Bycatch and the Marine Stewardship Council (MSC): A review of the efficacy of the MSC certification scheme in tackling the bycatch of non-target species

Crespo JP, Crawford R (2019) Bycatch and the Marine Stewardship Council (MSC): A review of the efficacy of the MSC certification scheme in tackling the bycatch of non-target species. Birdlife International

Also published as ACAP SBWG9 Inf 28.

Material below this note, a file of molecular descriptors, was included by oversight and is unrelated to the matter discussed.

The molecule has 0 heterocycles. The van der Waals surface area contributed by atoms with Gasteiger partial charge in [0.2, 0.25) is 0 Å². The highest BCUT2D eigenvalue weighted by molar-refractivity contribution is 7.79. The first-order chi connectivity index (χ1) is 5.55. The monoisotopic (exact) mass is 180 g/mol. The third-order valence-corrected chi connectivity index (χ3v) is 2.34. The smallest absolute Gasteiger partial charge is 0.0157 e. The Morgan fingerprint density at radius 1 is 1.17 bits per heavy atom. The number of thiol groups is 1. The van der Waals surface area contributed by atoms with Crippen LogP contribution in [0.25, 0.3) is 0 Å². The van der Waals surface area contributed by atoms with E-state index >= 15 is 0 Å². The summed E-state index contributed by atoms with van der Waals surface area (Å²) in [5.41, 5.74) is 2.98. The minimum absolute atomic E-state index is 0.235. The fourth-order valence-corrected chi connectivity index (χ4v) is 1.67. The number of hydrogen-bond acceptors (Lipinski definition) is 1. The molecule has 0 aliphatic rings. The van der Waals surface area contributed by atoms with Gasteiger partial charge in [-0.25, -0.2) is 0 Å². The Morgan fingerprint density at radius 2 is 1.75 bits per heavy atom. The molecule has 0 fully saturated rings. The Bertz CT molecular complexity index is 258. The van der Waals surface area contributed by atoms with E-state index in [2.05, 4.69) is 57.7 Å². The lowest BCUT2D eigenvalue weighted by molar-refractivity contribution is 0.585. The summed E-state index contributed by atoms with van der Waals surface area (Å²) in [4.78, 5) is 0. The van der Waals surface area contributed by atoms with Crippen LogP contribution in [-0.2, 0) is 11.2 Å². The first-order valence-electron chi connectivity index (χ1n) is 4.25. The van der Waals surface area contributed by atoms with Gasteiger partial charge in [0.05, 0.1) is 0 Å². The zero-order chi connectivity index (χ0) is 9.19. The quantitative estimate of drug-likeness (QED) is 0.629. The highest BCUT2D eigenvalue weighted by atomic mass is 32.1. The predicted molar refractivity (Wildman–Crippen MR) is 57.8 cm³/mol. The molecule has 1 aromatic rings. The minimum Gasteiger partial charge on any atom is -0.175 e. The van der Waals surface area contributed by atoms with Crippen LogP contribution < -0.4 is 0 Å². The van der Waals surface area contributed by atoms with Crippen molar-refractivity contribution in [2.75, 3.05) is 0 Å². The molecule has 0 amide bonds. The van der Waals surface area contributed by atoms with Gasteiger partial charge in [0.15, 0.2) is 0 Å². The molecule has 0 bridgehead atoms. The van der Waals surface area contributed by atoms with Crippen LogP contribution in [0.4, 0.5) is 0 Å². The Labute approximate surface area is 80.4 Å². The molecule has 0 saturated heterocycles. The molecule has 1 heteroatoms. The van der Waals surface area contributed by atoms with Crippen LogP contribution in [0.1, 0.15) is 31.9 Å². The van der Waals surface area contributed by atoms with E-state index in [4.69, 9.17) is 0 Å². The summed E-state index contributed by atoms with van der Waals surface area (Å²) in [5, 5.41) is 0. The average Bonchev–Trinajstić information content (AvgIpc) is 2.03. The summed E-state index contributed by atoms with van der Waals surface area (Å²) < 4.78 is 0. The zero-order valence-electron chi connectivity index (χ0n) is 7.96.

The Marine Stewardship Council (MSC) is a seafood certification scheme and ecolabel that sets and maintains a standard for sustainable fishing based on three principles: 1) sustainable target fish stocks; 2) the environmental impact of fishing; and 3) effective management (Opitz et al., 2016). Twelve percent of global marine wild catch is currently certified under the MSC Fisheries Standard (MSC 2017). Following the codes of best practice established under the United Nations Food and Agricultural Organisation and International Social and Environmental Accreditation and Labelling, MSC’s Fisheries Standard has been reviewed and revised several times since it was first developed. However, the standard does not yet fully ensure that certified fisheries are operating to one of the general principles set out in the FAO Code of Conduct for Responsible Fisheries: the minimisation of non-target catch or ‘bycatch’ (FAO 1995). This issue has been identified by MSC itself (MSC, 2018e), which is in now in the process of reviewing requirements on Endangered, Threatened and Protected species as part of the next Fisheries Standard Review. This study undertook a review of non-target bycatch (including elasmobranchs, marine mammals, seabirds and sea turtles) in 23 fisheries (or groups of fisheries) which have been certified by the MSC (with the exception of one fishery, which withdrew before completing the process) to assess the effectiveness of the MSC criteria and standard in ensuring that the impacts of certified fisheries on non-target species are minimised, or at least reduced. To facilitate comparisons, the 23 fisheries were grouped into six case studies: North Atlantic gillnets, North Atlantic longline, tuna purse seine, Southern Hemisphere trawl, North Sea mixed fisheries and Northwest Atlantic trap fisheries. This review used a ‘red/amber/green’ rating approach to rank the performance of certified fisheries with regard to non-target bycatch species data quality; proposed actions to resolve bycatch issues (under MSC’s system of conditions of certification); effective implementation of these actions; and documentation of the trend in bycatch rates/levels in the fishery. The primary sources of data for this review were public certification reports (PCRs) and annual surveillance reports produced by Conformity Assessment Bodies (CABs). When alternative data on bycatch were available (e.g. published scientific papers and government reports), these were used to provide an independent source of verification... ...This study concludes that MSC must strengthen the bycatch elements of the MSC standard at the next full Fisheries Standard Review, to prevent fisheries with unacceptably high impacts from being certified and to ensure that mortality of non-target species in certified fisheries is minimised. To that end, this review makes a series of recommendations for improvements. These are: Data quality All of the following data quality recommendations could be brought together in a ‘Data Standard’ for MSC: I. The standard needs to state explicitly the quality of the data necessary to assess bycatch – particularly the need for independent sources of data (e.g. observers, remote electronic monitoring) rather than the current quantitative/qualitative differentiation of data types which does not account for the independence of data; 6 II. MSC should identify requirements for minimum observer data collection standards, and recognise the potential for remote electronic monitoring to enhance independent data collection; III. In addition, MSC should identify standards for bycatch data reporting and analysis (i.e. for extrapolating observed samples of bycatch to the fishery scale). Bycatch data reporting must indicate the scale of ETP bycatch in an MSC certified fishery in a transparent fashion; IV. No fishery should be certified when there is a lack of independent bycatch data for ETP species for which the risks posed by the fishery are clear...etc